The survey asked for a narrative of the respondents' experiences with patient follow-up compliance. Based on the comments provided, the perception is that getting patients to understand the need for follow-up and convincing them to return to the investigational site where they were treated are the most significant challenges. Contributing factors include:

  • the limited mobility of many patients;
  • patients are unwilling to incur the cost of transportation to return to the implanting site;
  • patients are unlikely to return for follow-up if they are feeling well;
  • patients believe that there must be something wrong if they need to come back;
  • patients are often elderly, have multiple medical problems, and are cared for by multiple physicians and specialists;
  • other medical issues may take priority, especially if there are no symptoms related to the aneurysm treatment; and
  • patients may need to have appointments at separate facilities for clinical and imaging follow-up.

To address patient-related factors, respondents stressed the need for optimal communication and the development of a good rapport with patients. Suggested approaches included stressing the importance of follow-up during the informed consent process with an emphasis on the following:

  • reminding the patients that they have a foreign object in them, which will need monitoring;
  • explaining that the treatment does not remove the aneurysm, so the aneurysm must continue to be monitored;
  • clarifying that there is a lack of long-term data on these devices, again emphasizing the need for monitoring;
  • if the patient is to be entered in a study, explaining why it is important to have the follow-up that is required by the protocol; and
  • identifying potential challenges with returning for appointments (eg, length of travel between home and the investigational site) and proactively address these issues and suggest solutions.

Continued communication with patients after the consent process was stressed, including personal contact, rather than written, if possible. The respondents suggested scheduling patients for follow-up early in the interval window to allow time for rescheduling if necessary. Patients should be called within 1 or 2 weeks of a scheduled appointment as a reminder and after the scheduled appointment, if missed. Preferably, patients should continue to be contacted even if they have missed several visits (ie, if they have not withdrawn from the study) because longer-term data will likely reflect earlier device performance.

When patients are not able or willing to return to the implanting site for follow-up, local facilities are left with the responsibility to appropriately monitor patients. These facilities must be willing and able to follow applicable protocols or labeled recommendations regarding patient follow-up. To optimize the potential to obtain adequate follow-up, communication with the following physicians becomes as important as communication with the patient.

In addition to communication, other suggested measures to improve compliance were identified. Providing reimbursement for travel expenses to patients was suggested as a possible measure to encourage patients to return for follow-up. Respondents suggested that sponsors should emphasize the importance of long-term compliance to the protocol at investigator meetings and at study coordinator meetings. The need for close monitoring of follow-up compliance at each investigational site was emphasized, with early intervention when problems are identified. Qualified study coordinators were acknowledged as critical to ensure proper follow-up, as well as the need for retraining when there are staff, principal investigator, or protocol changes. Although there was agreement that investigator commitment to the study is critical to ensure the proper conduct of the study, little insight was provided regarding how this could be accomplished. Publishing rights and regulatory requirements were not found to offer much of an incentive to clinicians. The only motivating factor identified was the ability to access novel technology.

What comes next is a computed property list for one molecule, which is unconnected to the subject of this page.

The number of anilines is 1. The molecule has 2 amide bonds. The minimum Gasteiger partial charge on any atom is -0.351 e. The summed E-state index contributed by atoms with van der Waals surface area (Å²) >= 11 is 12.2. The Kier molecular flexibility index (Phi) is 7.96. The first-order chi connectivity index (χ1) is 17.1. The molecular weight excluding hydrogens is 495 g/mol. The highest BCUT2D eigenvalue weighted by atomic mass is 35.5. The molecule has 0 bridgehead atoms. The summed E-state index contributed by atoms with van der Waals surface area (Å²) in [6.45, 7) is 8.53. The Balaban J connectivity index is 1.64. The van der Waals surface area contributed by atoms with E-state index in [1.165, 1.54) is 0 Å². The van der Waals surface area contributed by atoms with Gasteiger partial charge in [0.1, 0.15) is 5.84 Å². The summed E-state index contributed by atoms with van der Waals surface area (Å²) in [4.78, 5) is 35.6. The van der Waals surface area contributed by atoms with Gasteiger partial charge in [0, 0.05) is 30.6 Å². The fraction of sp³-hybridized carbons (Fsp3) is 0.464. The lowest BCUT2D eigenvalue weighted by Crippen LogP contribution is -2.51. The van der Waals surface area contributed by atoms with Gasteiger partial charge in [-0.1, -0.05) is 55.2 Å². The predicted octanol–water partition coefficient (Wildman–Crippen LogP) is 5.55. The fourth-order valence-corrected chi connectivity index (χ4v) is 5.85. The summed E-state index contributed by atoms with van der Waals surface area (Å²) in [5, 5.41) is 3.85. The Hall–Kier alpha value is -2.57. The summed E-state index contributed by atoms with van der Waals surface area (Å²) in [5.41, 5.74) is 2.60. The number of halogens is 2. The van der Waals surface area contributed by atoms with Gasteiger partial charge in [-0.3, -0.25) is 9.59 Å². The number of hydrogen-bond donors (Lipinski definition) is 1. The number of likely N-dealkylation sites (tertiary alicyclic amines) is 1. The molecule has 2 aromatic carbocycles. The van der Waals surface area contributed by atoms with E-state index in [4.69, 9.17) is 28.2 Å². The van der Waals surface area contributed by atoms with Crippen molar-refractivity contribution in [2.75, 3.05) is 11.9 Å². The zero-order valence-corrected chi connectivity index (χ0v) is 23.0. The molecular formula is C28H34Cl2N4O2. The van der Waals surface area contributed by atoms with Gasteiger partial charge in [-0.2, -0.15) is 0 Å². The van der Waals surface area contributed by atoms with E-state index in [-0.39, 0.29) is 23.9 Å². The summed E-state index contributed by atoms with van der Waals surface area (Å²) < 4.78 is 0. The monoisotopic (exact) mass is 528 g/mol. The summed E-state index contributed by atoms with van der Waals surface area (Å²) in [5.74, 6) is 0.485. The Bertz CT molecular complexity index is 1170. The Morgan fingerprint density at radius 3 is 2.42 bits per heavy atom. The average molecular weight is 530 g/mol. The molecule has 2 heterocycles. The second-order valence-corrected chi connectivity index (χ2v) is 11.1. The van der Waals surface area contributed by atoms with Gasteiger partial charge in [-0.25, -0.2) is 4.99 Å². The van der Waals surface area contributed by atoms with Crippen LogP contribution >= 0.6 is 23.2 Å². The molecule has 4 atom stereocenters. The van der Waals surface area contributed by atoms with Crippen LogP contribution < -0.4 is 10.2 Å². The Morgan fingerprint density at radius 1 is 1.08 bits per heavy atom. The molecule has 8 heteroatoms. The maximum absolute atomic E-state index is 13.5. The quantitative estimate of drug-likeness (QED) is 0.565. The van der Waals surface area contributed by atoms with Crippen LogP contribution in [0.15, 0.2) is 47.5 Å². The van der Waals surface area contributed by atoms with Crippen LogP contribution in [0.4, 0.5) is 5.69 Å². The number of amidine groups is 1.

In the US, participation in clinical studies is necessary to have access to novel endovascular graft technology. This requires complying with all aspects of the specified investigational plan. As such, potential investigators must review and agree to the plan, including the timing and type of imaging required. In addition, they must have the resources and commitment to follow imaging protocols, ensuring that imaging is not only completed, but also adequate to assess critical endovascular graft parameters. Outside of clinical studies, clinicians should reference the approved device labeling for recommendations regarding patient follow-up.

Until endovascular grafts can be designed to eliminate the potential for failures and data are available to verify adequate long-term performance, patients will require close surveillance, despite the challenges noted previously. Failure to obtain adequate follow-up jeopardizes patient safety and may negatively affect device availability.

Collaboration between investigators, following physicians, sponsors, and the FDA are important in optimizing follow-up plans, device labeling, and patient education, and their communication is necessary to improve patient follow-up compliance.

Acknowledgments: The authors would like to thank the clinicians and manufacturer representatives who completed the surveys and provided valuable insight for this article.

Dorothy B. Abel and Angela C. Smith are Regulatory Review Scientists with the US FDA Center for Devices and Radiological Health in Rockville, Maryland. Ms. Abel is also a regular columnist for Endovascular Today and may be reached at (240) 276-4169;